In other words, everyone on Iron Man's side must become a villain to keep the story going - and they even throw in Spider-Man unmasking publicly, easily the second-worst thing Marvel has ever done to Spidey (Mephisto being the worst).

   The ending is the worst offense - because there isn't one. There's no real resolution to the issue, the series just... ends.

   It's a real shame, because the series features great art and it started out with such promise. The movie shows what might have been - but this series just ended up being a huge disappointment, an opportunity wasted.

Grade: C-




New Comics Day

Here's what I picked up at the comics shop today:

- Archie #8 - Why is Archie leaving the country?

- All New All Different Avengers #9 - Welcome the new Wasp!
- Badger #4 - Badger vs. Putin!
- Batman #52 - Back to the beginning.
- Guardians of the Galaxy #8 - He is Groot, after all.
- Powers #6 - The final solution.
- George Perez's Sirens #5 - Nice to see this series back in action.
- Starfire #12 - The end of the road.
- Swamp Thing #5 - A gathering of mystic forces.
- All New X-Men #9 - The Apocalypse Wars begin!

And that's it!

Tuesday, May 10, 2016

Doctor Who: The Tenth Doctor #9

   The one strike against the televised "modern" adventures of Doctor Who is that sometimes the plots get a bit too tangled to follow (I'm looking at you, Sandmen).

   That's a charge that can fairly be leveled against this adventure of the 10th Doctor (David Tennant, natch).

   It finds the Doctor and two companions - Gabby Gonzalez, an artist, and Cindy Wu, Gabby's best friend - in a sleepy village that's plagued by a strange, ghost-like witch that lives in a well.

   The witch attacks people and steals their memories - all while making odd, fragmented comments that seem familiar.

   It's up to the Doctor to sort out the mystery and find a solution.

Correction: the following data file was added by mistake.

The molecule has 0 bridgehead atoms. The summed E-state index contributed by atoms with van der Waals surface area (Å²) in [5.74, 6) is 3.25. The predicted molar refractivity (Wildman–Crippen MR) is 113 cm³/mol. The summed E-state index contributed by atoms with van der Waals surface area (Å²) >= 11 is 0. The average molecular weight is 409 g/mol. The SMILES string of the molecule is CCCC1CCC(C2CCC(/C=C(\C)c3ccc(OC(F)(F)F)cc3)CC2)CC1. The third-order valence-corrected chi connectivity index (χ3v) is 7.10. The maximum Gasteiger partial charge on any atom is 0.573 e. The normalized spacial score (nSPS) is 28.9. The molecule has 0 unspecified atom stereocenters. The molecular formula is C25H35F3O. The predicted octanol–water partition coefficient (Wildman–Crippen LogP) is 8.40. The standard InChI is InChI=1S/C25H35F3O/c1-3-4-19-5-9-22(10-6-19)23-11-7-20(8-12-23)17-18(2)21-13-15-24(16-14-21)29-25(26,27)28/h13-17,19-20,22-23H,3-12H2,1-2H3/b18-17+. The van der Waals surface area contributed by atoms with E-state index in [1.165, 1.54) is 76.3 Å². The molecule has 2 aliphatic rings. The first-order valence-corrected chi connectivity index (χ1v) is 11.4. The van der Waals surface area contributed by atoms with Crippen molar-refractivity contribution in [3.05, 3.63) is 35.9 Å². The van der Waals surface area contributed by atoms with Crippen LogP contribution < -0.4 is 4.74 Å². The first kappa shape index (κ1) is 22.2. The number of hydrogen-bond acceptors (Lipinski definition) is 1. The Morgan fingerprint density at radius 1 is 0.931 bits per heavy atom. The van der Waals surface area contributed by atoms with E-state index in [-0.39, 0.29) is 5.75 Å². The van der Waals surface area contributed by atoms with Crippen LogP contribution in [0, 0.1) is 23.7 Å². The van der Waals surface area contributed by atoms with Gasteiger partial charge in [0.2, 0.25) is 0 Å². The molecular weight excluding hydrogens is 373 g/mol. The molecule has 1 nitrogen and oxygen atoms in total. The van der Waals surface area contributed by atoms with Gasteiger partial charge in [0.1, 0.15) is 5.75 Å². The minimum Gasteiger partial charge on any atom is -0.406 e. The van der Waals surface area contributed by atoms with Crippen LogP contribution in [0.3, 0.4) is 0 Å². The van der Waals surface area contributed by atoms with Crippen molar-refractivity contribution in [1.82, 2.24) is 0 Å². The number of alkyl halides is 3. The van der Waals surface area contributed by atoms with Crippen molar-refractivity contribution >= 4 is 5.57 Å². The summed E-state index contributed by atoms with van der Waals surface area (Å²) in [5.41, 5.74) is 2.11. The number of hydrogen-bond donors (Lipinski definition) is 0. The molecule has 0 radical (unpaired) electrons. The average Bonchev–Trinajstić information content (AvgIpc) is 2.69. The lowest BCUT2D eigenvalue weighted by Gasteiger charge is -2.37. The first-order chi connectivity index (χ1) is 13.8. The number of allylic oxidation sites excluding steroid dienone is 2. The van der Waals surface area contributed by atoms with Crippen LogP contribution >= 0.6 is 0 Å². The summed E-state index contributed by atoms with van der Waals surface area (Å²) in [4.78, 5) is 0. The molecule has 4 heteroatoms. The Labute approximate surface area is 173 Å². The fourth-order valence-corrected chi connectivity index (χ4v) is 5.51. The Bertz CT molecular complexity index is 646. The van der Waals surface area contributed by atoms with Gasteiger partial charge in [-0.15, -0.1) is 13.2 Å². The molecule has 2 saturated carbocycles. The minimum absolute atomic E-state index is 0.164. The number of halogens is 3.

But I have to admit, even after reading this issue, I'm not sure I entirely understand what happened.

   That probably says more about me than about this comic - but if I'm struggling, I assume most readers will do likewise. It's ok for a writer to be clever - but it's possible to be too clever, too.

Grade: B


Monday, May 9, 2016

4001 AD #1

   Valiant Comics has rolled out its latest mini-series - one that has an odd history.

   Back in the day, Valiant had a significant part of its run set in the distant future, largely based around Magnus, Robot Fighter.

   But the company apparently no longer has the rights to that character, so this new event book - 4001 AD - is centered around Rai, the part human / part robot creation that was designed to serve as the protector of New Japan, which is an island in space orbiting around the Earth.

   As we learn in the backstory, Rai rebelled against Father, the machine intelligence that controlled New Japan, and for his pains was cast down - but not before a virus was planted, threatening to destroy Father.

   But Father seems determined to survive, even if it has to destroy New Japan to do it - and it's up to Rai to find some ancient allies and find a way to fight back.

   It's a bit much to take in one sitting, but writer Matt Kindt keeps it rolling along, and artists Clayton Crain and David Mack bring the future to life with some striking, powerful art.

   The only thing that hurts the series - for me - is the absence of Magnus. But there are enough Valiant characters - and certainly high stakes - to make this compelling.

Grade: B+


Sunday, May 8, 2016

Captain America: Civil War - Movie Review

   I admit that I felt a moment of fear when Marvel announced the title of the movie Captain America: Civil War.

   That's because I really didn't like the mini-series with the same title - it forced heroes like Iron Man to play the role of a villain in order for the story - such as it was - to work.

   Thankfully, I needn't have worried - the film takes the basic premise (heroes oppose each other on principle) and makes it work.

   It also manages to craft one of the best of the Marvel movies.